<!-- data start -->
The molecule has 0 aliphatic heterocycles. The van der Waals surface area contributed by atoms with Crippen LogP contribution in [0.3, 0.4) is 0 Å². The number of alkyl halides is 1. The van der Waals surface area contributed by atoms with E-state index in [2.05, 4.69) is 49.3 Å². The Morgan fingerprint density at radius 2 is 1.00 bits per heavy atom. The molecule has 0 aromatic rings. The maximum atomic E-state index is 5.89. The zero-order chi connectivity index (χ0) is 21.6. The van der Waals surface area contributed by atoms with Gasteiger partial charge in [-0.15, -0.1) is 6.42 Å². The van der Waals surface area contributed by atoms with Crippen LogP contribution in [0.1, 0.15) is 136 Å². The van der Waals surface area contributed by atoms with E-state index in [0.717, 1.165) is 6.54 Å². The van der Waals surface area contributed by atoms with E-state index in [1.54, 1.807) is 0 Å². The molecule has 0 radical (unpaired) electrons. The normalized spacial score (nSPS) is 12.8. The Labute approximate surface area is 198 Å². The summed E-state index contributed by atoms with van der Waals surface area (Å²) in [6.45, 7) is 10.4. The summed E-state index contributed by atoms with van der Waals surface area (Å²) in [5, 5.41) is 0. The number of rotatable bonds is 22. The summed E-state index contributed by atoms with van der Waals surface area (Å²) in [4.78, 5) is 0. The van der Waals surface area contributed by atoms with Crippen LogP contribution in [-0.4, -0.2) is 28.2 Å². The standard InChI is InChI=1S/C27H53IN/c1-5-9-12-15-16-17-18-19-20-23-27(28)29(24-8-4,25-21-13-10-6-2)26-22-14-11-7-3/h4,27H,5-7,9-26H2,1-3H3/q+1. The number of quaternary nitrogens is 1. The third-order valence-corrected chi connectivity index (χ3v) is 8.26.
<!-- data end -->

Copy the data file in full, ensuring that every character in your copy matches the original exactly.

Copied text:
The molecule has 0 aliphatic heterocycles. The van der Waals surface area contributed by atoms with Crippen LogP contribution in [0.3, 0.4) is 0 Å². The number of alkyl halides is 1. The van der Waals surface area contributed by atoms with E-state index in [2.05, 4.69) is 49.3 Å². The Morgan fingerprint density at radius 2 is 1.00 bits per heavy atom. The molecule has 0 aromatic rings. The maximum atomic E-state index is 5.89. The zero-order chi connectivity index (χ0) is 21.6. The van der Waals surface area contributed by atoms with Gasteiger partial charge in [-0.15, -0.1) is 6.42 Å². The van der Waals surface area contributed by atoms with Crippen LogP contribution in [0.1, 0.15) is 136 Å². The van der Waals surface area contributed by atoms with E-state index in [0.717, 1.165) is 6.54 Å². The van der Waals surface area contributed by atoms with E-state index in [1.54, 1.807) is 0 Å². The molecule has 0 radical (unpaired) electrons. The normalized spacial score (nSPS) is 12.8. The Labute approximate surface area is 198 Å². The summed E-state index contributed by atoms with van der Waals surface area (Å²) in [6.45, 7) is 10.4. The summed E-state index contributed by atoms with van der Waals surface area (Å²) in [5, 5.41) is 0. The number of rotatable bonds is 22. The summed E-state index contributed by atoms with van der Waals surface area (Å²) in [4.78, 5) is 0. The van der Waals surface area contributed by atoms with Crippen LogP contribution in [-0.4, -0.2) is 28.2 Å². The standard InChI is InChI=1S/C27H53IN/c1-5-9-12-15-16-17-18-19-20-23-27(28)29(24-8-4,25-21-13-10-6-2)26-22-14-11-7-3/h4,27H,5-7,9-26H2,1-3H3/q+1. The number of quaternary nitrogens is 1. The third-order valence-corrected chi connectivity index (χ3v) is 8.26.